Gene Moutoux's Poetry

Phaėthon

Aurora has parted the curtains of morning--

The adamant Phaėthon’s cue to depart.

Ignoring the counsel of Pheobus his father,

The brash adolescent will guide the sun’s cart.

 

Fair Clymene’s son ponders naught but the glory

That at the day’s end unto him will redound.

The powerful Apollo is powerless to stop him;

His hands with an oath he has foolishly bound.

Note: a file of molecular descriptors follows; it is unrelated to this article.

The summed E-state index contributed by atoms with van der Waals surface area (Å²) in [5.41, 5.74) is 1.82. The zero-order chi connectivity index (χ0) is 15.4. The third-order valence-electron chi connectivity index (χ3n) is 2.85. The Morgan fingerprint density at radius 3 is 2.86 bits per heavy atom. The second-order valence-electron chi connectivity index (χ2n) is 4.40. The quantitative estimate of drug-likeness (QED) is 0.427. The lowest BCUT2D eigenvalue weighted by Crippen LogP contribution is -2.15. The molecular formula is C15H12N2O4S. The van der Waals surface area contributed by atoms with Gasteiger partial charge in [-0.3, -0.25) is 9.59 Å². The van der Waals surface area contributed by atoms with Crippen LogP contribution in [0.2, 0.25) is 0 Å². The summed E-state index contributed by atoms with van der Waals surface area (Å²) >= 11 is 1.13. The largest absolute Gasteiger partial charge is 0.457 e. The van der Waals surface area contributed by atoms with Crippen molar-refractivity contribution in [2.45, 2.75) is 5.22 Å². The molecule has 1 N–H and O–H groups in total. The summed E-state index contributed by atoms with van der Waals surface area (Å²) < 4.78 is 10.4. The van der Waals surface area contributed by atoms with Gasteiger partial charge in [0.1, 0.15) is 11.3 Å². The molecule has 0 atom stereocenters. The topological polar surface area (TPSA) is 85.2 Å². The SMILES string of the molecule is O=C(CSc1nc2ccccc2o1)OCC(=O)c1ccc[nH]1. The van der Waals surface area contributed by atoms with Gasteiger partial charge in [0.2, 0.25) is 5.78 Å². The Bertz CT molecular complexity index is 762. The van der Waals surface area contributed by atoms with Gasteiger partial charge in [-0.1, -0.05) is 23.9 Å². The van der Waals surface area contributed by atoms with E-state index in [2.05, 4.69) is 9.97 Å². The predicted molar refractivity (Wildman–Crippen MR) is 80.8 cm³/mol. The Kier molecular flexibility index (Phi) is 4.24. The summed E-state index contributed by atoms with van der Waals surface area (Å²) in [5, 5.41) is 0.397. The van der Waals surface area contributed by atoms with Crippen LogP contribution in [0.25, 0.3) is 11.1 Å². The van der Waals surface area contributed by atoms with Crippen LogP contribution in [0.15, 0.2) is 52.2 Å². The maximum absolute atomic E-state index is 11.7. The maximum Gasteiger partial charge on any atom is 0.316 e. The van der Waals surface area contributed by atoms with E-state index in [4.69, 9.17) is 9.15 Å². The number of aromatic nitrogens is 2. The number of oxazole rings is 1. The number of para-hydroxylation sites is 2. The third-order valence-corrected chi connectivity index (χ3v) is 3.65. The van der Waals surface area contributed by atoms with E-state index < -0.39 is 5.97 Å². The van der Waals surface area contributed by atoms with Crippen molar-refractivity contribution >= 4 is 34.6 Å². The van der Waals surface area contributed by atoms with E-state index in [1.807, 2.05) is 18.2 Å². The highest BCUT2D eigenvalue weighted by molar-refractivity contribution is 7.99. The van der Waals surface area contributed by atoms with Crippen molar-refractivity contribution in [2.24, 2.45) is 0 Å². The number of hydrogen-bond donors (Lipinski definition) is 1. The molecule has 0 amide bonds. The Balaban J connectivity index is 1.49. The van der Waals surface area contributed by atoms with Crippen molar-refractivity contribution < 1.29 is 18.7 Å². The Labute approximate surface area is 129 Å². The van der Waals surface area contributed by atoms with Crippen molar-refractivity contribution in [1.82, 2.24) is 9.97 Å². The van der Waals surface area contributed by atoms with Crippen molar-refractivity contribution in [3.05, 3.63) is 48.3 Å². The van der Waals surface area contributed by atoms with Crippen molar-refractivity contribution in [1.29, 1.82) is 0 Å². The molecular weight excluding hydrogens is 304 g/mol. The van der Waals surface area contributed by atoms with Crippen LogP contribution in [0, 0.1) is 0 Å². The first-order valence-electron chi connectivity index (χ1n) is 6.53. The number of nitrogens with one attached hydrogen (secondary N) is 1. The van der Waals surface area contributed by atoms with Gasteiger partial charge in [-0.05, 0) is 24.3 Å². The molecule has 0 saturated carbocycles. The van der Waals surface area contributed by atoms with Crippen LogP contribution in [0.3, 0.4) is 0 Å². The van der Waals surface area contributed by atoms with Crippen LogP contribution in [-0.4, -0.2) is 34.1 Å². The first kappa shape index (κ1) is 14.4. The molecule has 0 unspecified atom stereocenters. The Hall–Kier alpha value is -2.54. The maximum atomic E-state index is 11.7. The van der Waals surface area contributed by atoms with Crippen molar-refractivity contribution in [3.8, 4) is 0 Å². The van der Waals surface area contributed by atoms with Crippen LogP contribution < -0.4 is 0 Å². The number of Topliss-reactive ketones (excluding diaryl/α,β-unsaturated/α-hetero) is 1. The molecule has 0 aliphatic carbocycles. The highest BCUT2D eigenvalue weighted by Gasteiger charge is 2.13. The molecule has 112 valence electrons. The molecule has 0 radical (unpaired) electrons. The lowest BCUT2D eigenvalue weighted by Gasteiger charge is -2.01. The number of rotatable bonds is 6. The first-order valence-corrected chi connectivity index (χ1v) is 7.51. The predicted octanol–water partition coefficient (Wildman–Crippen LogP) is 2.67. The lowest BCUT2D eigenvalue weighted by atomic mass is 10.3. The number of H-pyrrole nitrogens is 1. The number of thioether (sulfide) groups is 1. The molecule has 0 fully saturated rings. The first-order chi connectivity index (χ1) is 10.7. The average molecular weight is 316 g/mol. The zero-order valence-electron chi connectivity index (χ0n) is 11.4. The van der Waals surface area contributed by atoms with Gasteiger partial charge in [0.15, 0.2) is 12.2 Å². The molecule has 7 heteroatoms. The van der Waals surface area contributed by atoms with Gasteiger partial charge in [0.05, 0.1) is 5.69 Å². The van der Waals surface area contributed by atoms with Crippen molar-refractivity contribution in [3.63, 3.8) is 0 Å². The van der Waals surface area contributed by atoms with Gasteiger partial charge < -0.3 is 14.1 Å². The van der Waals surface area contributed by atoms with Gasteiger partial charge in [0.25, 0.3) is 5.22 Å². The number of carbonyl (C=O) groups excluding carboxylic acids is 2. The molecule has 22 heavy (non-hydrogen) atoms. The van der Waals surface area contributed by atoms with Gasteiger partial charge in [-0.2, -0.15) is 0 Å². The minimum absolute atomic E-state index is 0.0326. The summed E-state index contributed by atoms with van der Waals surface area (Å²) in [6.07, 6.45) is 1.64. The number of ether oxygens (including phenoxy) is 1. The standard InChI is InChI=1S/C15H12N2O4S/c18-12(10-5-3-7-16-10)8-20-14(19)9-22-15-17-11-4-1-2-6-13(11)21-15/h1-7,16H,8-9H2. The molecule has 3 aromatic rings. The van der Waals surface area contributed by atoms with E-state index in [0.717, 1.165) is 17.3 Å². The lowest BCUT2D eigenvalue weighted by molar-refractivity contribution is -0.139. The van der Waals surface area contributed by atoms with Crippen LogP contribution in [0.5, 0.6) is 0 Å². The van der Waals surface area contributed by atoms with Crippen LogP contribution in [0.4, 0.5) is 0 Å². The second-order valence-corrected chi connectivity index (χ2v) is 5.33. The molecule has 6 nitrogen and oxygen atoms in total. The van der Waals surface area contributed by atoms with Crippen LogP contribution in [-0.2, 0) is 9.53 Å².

Soon Phaėthon falters and, sensing their freedom,

The steeds arbitrarily rise and descend.

When close to the earth flies their fiery cargo,

A thunderbolt, Zeus thrown, spells Phaėthon’s end.

 

Why, O Apollo, didst Thou not allow

Thy godhead release from Thy nocuous vow?

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